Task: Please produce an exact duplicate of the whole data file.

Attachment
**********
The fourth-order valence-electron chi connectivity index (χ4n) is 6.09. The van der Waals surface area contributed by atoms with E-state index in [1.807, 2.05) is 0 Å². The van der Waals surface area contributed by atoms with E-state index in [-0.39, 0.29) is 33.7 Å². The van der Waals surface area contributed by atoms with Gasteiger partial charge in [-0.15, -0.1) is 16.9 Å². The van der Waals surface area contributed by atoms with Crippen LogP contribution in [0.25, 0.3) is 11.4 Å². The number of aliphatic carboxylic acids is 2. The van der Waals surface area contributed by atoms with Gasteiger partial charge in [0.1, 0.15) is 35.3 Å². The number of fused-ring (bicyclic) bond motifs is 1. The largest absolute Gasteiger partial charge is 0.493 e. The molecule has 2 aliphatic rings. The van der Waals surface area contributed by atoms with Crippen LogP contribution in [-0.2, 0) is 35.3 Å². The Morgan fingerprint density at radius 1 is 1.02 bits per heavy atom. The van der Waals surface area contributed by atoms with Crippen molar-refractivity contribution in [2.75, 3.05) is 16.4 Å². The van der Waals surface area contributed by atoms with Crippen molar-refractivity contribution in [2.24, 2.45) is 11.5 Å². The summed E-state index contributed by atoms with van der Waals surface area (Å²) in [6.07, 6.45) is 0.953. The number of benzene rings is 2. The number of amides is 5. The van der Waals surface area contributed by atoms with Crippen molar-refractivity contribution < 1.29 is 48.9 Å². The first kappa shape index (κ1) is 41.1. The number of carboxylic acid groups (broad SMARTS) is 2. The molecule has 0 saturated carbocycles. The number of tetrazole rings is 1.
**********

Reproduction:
The fourth-order valence-electron chi connectivity index (χ4n) is 6.09. The van der Waals surface area contributed by atoms with E-state index in [1.807, 2.05) is 0 Å². The van der Waals surface area contributed by atoms with E-state index in [-0.39, 0.29) is 33.7 Å². The van der Waals surface area contributed by atoms with Gasteiger partial charge in [-0.15, -0.1) is 16.9 Å². The van der Waals surface area contributed by atoms with Crippen LogP contribution in [0.25, 0.3) is 11.4 Å². The number of aliphatic carboxylic acids is 2. The van der Waals surface area contributed by atoms with Gasteiger partial charge in [0.1, 0.15) is 35.3 Å². The number of fused-ring (bicyclic) bond motifs is 1. The largest absolute Gasteiger partial charge is 0.493 e. The molecule has 2 aliphatic rings. The van der Waals surface area contributed by atoms with Crippen LogP contribution in [-0.2, 0) is 35.3 Å². The Morgan fingerprint density at radius 1 is 1.02 bits per heavy atom. The van der Waals surface area contributed by atoms with Crippen molar-refractivity contribution in [2.75, 3.05) is 16.4 Å². The van der Waals surface area contributed by atoms with Crippen molar-refractivity contribution in [2.24, 2.45) is 11.5 Å². The summed E-state index contributed by atoms with van der Waals surface area (Å²) in [6.07, 6.45) is 0.953. The number of benzene rings is 2. The number of amides is 5. The van der Waals surface area contributed by atoms with Crippen molar-refractivity contribution < 1.29 is 48.9 Å². The first kappa shape index (κ1) is 41.1. The number of carboxylic acid groups (broad SMARTS) is 2. The molecule has 0 saturated carbocycles. The number of tetrazole rings is 1.